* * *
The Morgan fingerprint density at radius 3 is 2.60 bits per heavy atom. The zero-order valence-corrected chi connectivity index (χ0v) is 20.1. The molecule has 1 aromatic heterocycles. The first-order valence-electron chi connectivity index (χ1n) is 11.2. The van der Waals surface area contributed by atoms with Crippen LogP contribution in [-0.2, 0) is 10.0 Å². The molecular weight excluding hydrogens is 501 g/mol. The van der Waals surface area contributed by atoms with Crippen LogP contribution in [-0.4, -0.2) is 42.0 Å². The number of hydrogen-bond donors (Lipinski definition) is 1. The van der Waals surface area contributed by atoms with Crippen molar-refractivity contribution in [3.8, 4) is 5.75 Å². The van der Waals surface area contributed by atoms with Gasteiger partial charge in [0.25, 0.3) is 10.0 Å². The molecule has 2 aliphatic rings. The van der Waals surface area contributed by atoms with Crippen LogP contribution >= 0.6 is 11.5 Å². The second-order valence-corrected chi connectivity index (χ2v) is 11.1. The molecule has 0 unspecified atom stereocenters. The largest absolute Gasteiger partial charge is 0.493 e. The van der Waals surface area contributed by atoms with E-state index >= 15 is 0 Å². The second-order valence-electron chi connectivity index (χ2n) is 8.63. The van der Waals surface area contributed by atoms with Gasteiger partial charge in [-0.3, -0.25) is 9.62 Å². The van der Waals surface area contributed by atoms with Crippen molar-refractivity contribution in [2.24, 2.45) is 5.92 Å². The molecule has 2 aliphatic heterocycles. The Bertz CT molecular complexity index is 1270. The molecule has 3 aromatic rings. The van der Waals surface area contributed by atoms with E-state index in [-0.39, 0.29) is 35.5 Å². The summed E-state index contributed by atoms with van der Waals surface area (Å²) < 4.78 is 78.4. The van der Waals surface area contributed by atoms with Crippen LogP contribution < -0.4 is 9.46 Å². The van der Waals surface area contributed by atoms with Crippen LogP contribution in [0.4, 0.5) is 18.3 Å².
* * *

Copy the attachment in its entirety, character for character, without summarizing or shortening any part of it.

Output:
The Morgan fingerprint density at radius 3 is 2.60 bits per heavy atom. The zero-order valence-corrected chi connectivity index (χ0v) is 20.1. The molecule has 1 aromatic heterocycles. The first-order valence-electron chi connectivity index (χ1n) is 11.2. The van der Waals surface area contributed by atoms with Crippen LogP contribution in [-0.2, 0) is 10.0 Å². The molecular weight excluding hydrogens is 501 g/mol. The van der Waals surface area contributed by atoms with Crippen LogP contribution in [-0.4, -0.2) is 42.0 Å². The number of hydrogen-bond donors (Lipinski definition) is 1. The van der Waals surface area contributed by atoms with Crippen molar-refractivity contribution in [3.8, 4) is 5.75 Å². The van der Waals surface area contributed by atoms with Gasteiger partial charge in [0.25, 0.3) is 10.0 Å². The molecule has 2 aliphatic rings. The van der Waals surface area contributed by atoms with Crippen LogP contribution >= 0.6 is 11.5 Å². The second-order valence-corrected chi connectivity index (χ2v) is 11.1. The molecule has 0 unspecified atom stereocenters. The largest absolute Gasteiger partial charge is 0.493 e. The van der Waals surface area contributed by atoms with E-state index >= 15 is 0 Å². The second-order valence-electron chi connectivity index (χ2n) is 8.63. The van der Waals surface area contributed by atoms with Gasteiger partial charge in [-0.3, -0.25) is 9.62 Å². The van der Waals surface area contributed by atoms with Crippen molar-refractivity contribution in [2.24, 2.45) is 5.92 Å². The molecule has 2 aliphatic heterocycles. The Bertz CT molecular complexity index is 1270. The molecule has 3 aromatic rings. The van der Waals surface area contributed by atoms with E-state index in [-0.39, 0.29) is 35.5 Å². The summed E-state index contributed by atoms with van der Waals surface area (Å²) < 4.78 is 78.4. The van der Waals surface area contributed by atoms with Crippen LogP contribution < -0.4 is 9.46 Å². The van der Waals surface area contributed by atoms with Crippen LogP contribution in [0.4, 0.5) is 18.3 Å².